Sullivan believes the move to government operations isn’t all that unusual now. But it was about 10 years ago. Back then, IT people weren’t looked at as people who were primed for leadership roles. But as technology became more integrated with how government does business, IT workers started getting on the radar of key executives.
“The CIOs became more enterprise focused,” Sullivan said. “As a result, they became higher visibility, and higher profile in the organization. Then people started looking to them and saying, ‘Hey, if they can lead these initiatives, they can lead broader business initiatives.’”
In addition, Sullivan felt the biggest transition an IT person has to make when shifting to an government operations position is admitting limitations and recognizing the strengths of business staff people. When Sullivan became CFO and chief of staff at HRT, he said it was helpful to question why certain aspects of the business processes were done the way they were.
As a non-finance person, Sullivan stepped in and asked all the “dumb questions,” which forced his staff to step back and take a closer look at their efficiency and whether changes were necessary.
That experience has actually helped Sullivan in his return to IT as CIO of Virginia Beach. He came away with more respect for the pressures that non-IT staff face.
“I now have a much better appreciation of how people depend on our systems, and I think I brought that back with me to IT,” Sullivan said. “I help our staff focus on really understanding what our client departments are doing and [how] whatever we’re doing fits with them.”
The transition out of IT isn’t as easy as it may sound, however. New relationships have to be built and additional skills need to be honed. Hovet is in the midst of her own crash course, having been on the job as deputy city manager in Arvada for a little over a month.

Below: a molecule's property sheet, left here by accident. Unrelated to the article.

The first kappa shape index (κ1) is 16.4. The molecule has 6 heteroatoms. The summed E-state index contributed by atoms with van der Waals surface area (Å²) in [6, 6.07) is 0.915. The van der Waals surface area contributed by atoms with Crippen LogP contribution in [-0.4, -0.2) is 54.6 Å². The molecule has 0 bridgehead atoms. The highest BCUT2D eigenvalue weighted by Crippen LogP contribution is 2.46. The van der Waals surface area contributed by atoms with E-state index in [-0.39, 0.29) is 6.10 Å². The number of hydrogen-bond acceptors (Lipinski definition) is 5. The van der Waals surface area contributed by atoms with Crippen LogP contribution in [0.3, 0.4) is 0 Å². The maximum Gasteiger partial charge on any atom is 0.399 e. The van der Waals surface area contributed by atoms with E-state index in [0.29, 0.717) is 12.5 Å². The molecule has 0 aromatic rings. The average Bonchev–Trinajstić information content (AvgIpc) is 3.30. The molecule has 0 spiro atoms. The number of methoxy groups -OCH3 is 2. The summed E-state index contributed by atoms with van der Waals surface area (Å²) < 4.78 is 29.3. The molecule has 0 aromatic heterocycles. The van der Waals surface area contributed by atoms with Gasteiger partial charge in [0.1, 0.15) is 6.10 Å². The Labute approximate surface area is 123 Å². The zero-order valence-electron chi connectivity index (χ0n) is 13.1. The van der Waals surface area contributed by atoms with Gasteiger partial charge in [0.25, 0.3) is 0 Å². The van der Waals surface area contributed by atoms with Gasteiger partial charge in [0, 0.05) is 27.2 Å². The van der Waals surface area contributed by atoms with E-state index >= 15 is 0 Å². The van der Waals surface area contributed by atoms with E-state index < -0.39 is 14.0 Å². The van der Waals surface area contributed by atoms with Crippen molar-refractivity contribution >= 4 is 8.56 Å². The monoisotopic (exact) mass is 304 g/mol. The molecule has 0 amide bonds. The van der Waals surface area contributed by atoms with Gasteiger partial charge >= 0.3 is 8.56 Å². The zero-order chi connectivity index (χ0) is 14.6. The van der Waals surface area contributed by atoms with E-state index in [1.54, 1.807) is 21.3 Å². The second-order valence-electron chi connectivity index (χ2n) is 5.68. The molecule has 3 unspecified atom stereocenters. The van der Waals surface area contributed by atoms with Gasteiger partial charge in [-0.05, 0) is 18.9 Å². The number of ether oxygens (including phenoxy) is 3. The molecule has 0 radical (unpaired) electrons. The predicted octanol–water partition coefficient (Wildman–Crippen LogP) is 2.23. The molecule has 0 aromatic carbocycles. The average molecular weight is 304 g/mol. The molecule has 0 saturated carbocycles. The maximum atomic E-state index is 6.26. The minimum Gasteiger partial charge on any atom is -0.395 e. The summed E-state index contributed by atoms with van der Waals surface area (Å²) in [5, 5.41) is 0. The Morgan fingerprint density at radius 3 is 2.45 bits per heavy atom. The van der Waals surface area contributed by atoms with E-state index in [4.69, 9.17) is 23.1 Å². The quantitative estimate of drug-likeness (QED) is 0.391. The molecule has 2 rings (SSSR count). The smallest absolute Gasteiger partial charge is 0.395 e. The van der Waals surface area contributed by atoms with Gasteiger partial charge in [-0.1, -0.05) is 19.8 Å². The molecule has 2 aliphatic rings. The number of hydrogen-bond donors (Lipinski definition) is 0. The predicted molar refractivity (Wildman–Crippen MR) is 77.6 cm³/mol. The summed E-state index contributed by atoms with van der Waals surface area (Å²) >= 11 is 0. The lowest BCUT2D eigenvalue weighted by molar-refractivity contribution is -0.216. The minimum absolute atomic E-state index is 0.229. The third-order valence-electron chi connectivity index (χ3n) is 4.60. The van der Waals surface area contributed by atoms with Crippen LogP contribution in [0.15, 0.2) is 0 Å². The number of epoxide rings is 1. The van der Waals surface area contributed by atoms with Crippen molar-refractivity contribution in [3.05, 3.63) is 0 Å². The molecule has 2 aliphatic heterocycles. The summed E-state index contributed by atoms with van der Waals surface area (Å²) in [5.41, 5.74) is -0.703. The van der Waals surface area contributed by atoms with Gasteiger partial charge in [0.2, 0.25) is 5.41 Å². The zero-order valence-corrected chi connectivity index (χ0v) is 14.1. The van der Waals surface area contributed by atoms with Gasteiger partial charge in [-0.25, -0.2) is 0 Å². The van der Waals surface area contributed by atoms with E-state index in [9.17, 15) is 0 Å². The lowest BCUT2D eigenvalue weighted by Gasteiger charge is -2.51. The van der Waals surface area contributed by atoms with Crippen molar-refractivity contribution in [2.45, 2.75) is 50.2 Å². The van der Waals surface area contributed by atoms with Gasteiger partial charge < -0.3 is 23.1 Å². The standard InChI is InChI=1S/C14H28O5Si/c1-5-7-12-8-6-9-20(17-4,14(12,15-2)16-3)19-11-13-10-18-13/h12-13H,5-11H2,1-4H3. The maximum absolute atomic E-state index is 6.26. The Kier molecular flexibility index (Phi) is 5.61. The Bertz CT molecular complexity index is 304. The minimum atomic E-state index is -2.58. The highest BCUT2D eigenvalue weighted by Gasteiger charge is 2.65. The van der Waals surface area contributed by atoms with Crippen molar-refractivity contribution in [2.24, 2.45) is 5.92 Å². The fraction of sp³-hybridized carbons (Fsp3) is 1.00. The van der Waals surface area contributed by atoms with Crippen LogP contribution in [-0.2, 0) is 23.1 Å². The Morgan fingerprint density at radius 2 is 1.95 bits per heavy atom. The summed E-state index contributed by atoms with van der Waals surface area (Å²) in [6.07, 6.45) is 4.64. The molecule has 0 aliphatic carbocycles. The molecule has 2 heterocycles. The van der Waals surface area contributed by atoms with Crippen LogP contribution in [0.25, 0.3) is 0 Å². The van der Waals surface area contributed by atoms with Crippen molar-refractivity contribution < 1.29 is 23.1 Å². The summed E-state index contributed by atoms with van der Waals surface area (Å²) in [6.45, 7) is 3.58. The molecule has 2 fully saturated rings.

From learning how to plan a residential development to dealing with protestors at a Wal-Mart opening, Hovet said that the experience has been good. There also are a lot of things she didn’t anticipate learning.
In Arvada, there are two deputy city managers who split oversight of all city departments. Hovet’s concentration areas are public works, community development, parks and hospitality, the city’s performing arts center and economic development — a far cry from managing information technology. The learning curve for her has been meeting the people involved in those areas and bringing together the departments to do things more strategically.
“It’s been eye-opening every day,” Hovet admitted. “Some days I feel like I’m drinking through a firehose, for sure. “There are a lot of new processes that I wasn’t aware of.”
Despite the challenges, however, Hovet said meeting new people and being more connected to the community has been a great experience. She believes the influx of IT people into leadership roles should continue as time goes on.
“I think there’s not a big enough voice in those areas of leadership where technologists should be,” Hovet said. “There are always lawyers and accountants, but I think it’d be great in the future to have more technologists to drive home innovation, effectiveness and efficiencies.”